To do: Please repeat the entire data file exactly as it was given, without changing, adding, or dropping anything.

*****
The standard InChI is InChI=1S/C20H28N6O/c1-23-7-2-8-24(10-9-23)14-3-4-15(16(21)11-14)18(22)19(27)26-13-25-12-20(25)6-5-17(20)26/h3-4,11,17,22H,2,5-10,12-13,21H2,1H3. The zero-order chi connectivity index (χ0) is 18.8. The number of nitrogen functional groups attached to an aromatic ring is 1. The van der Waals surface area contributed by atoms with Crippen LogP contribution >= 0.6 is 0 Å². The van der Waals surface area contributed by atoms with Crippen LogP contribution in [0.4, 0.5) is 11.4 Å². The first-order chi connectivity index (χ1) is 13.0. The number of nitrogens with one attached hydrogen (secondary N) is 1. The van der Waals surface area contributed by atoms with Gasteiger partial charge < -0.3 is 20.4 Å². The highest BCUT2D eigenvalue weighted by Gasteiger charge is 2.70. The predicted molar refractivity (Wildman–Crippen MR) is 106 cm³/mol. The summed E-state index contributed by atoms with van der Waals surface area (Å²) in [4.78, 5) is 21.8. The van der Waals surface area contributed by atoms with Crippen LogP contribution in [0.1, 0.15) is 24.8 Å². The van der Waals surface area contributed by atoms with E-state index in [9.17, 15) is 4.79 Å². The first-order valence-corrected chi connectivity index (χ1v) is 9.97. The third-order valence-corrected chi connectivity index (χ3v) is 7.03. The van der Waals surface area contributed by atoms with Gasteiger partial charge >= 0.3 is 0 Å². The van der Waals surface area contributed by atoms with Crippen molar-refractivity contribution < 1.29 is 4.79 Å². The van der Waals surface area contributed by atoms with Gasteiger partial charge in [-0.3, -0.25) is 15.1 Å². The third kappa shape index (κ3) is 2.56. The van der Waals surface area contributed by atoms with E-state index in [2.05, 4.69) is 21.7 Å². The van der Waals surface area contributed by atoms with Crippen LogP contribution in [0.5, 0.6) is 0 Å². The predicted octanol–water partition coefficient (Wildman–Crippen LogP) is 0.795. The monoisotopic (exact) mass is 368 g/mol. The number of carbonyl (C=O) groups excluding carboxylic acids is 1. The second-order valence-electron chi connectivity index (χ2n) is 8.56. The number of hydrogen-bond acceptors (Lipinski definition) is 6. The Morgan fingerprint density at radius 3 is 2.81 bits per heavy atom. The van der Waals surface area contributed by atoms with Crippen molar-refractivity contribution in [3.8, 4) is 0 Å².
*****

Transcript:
The standard InChI is InChI=1S/C20H28N6O/c1-23-7-2-8-24(10-9-23)14-3-4-15(16(21)11-14)18(22)19(27)26-13-25-12-20(25)6-5-17(20)26/h3-4,11,17,22H,2,5-10,12-13,21H2,1H3. The zero-order chi connectivity index (χ0) is 18.8. The number of nitrogen functional groups attached to an aromatic ring is 1. The van der Waals surface area contributed by atoms with Crippen LogP contribution >= 0.6 is 0 Å². The van der Waals surface area contributed by atoms with Crippen LogP contribution in [0.4, 0.5) is 11.4 Å². The first-order chi connectivity index (χ1) is 13.0. The number of nitrogens with one attached hydrogen (secondary N) is 1. The van der Waals surface area contributed by atoms with Gasteiger partial charge < -0.3 is 20.4 Å². The highest BCUT2D eigenvalue weighted by Gasteiger charge is 2.70. The predicted molar refractivity (Wildman–Crippen MR) is 106 cm³/mol. The summed E-state index contributed by atoms with van der Waals surface area (Å²) in [4.78, 5) is 21.8. The van der Waals surface area contributed by atoms with Crippen LogP contribution in [0.1, 0.15) is 24.8 Å². The van der Waals surface area contributed by atoms with E-state index in [9.17, 15) is 4.79 Å². The first-order valence-corrected chi connectivity index (χ1v) is 9.97. The third-order valence-corrected chi connectivity index (χ3v) is 7.03. The van der Waals surface area contributed by atoms with Gasteiger partial charge >= 0.3 is 0 Å². The van der Waals surface area contributed by atoms with Crippen molar-refractivity contribution < 1.29 is 4.79 Å². The van der Waals surface area contributed by atoms with Gasteiger partial charge in [-0.3, -0.25) is 15.1 Å². The third kappa shape index (κ3) is 2.56. The van der Waals surface area contributed by atoms with E-state index in [2.05, 4.69) is 21.7 Å². The van der Waals surface area contributed by atoms with Crippen LogP contribution in [0.5, 0.6) is 0 Å². The predicted octanol–water partition coefficient (Wildman–Crippen LogP) is 0.795. The monoisotopic (exact) mass is 368 g/mol. The number of carbonyl (C=O) groups excluding carboxylic acids is 1. The second-order valence-electron chi connectivity index (χ2n) is 8.56. The number of hydrogen-bond acceptors (Lipinski definition) is 6. The Morgan fingerprint density at radius 3 is 2.81 bits per heavy atom. The van der Waals surface area contributed by atoms with Crippen molar-refractivity contribution in [3.8, 4) is 0 Å².